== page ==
The Dodgers’ Clayton Kershaw blanked the Brewers for eight innings Thursday to earn his 15th win in what ended up being a 5-1 game.
The Brewers, who had won six straight and 19 of their last 21 games, managed just five hits off Kershaw before finally scoring a run in the ninth.
Having thrown 104 pitches in eight, Kershaw didn’t get a chance to go for his third shutout of the season. Javy Guerra came in and gave up a triple to Ryan Braun and a sac fly to Prince Fielder before finishing a 5-1 game.
Kershaw had just six strikeouts today, leaving him one short of 200 for the season. He’ll still be the first National Leaguer to reach that mark this year unless Cliff Lee can fan 16 batters next time out.
It was the eighth time this season that Kershaw has gone without allowing a run. That’s tied for first in the majors with Lee. Kershaw’s Dodger teammate, Hiroki Kuroda, has done it seven times. A host of starters have done it six times apiece: Josh Beckett, Josh Collmenter, Tim Lincecum, Wandy Rodriguez, Tim Stauffer, Jason Vargas and Jered Weaver.
All spring training there was at least some mild confusion about Nationals first baseman Ryan Zimmerman. He played in almost no regular big league spring training games, instead, staying on the back fields, playing in simulated and minor league contests. When that usually happens, it’s because a player is rehabbing or even hiding an injury, but the Nats insisted that was not the case with Zimmerman. Not everyone believed it. I, for one, was skeptical.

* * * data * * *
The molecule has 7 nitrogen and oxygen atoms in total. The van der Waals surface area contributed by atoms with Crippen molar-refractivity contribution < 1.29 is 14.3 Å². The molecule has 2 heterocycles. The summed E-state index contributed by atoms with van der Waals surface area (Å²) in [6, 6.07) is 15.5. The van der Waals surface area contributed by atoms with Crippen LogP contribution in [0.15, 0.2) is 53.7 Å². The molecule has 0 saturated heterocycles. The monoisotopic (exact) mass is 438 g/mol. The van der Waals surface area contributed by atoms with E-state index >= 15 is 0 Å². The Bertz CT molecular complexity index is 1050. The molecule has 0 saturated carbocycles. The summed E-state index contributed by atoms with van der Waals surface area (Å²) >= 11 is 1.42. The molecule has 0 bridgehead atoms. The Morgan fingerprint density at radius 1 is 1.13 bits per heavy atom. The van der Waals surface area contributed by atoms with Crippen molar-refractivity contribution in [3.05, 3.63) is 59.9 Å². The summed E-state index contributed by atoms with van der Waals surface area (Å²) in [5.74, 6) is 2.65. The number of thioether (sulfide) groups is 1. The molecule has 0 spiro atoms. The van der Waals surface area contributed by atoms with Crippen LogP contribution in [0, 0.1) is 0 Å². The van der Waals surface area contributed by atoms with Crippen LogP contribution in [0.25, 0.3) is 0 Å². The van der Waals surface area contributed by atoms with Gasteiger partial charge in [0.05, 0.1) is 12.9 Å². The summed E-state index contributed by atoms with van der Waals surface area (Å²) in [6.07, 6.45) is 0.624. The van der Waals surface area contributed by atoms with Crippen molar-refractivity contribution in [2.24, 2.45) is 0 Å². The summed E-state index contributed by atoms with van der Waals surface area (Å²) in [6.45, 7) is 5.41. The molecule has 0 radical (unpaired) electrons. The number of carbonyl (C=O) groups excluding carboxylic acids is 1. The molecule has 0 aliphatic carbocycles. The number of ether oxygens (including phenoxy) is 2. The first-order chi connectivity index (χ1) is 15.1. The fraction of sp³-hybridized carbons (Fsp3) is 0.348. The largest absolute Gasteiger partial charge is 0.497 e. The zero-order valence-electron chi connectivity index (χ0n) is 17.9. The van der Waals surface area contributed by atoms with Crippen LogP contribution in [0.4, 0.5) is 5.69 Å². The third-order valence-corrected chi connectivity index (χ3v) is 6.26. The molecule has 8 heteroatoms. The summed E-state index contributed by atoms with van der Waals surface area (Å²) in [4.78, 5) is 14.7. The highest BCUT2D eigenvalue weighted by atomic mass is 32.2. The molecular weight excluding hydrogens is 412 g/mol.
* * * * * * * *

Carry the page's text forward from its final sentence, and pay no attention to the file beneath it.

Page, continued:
The skepticism was unwarranted, as Zimmerman answered the bell for Opening Day and has played all season. As Jared Diamond of the Wall Street Journal writes today, it was all by design. He skipped spring training because he doesn’t like it and because he thinks it’ll help him avoid late-season injuries and slowdowns, the likes of which he has suffered over the years.
It’s hard to really judge this now, of course. On the one hand Zimmerman has started really slow this season. What’s more, he has started to show signs of warming up only in the past week, after getting almost as many big league, full-speed plate appearances under his belt as a normal spring training would’ve given him. On the other hand, April is his worst month across his entire 14-year career, so one slow April doesn’t really prove anything and, again, Zimmerman and the Nats will consider this a success if he’s healthy and productive in August and September.
It is sort of a missed opportunity, though. Players hate spring training. They really do. if Zimmerman had made a big deal out of skipping it and came out raking this month, I bet a lot more teams would be amenable to letting a veteran or three take it much more easy next spring. Good ideas can be good ideas even if they don’t produce immediately obvious results, but baseball tends to encourage a copycat culture only when someone can point to a stat line or to standings as justification.
Way to ruin it for everyone, Ryan. 😉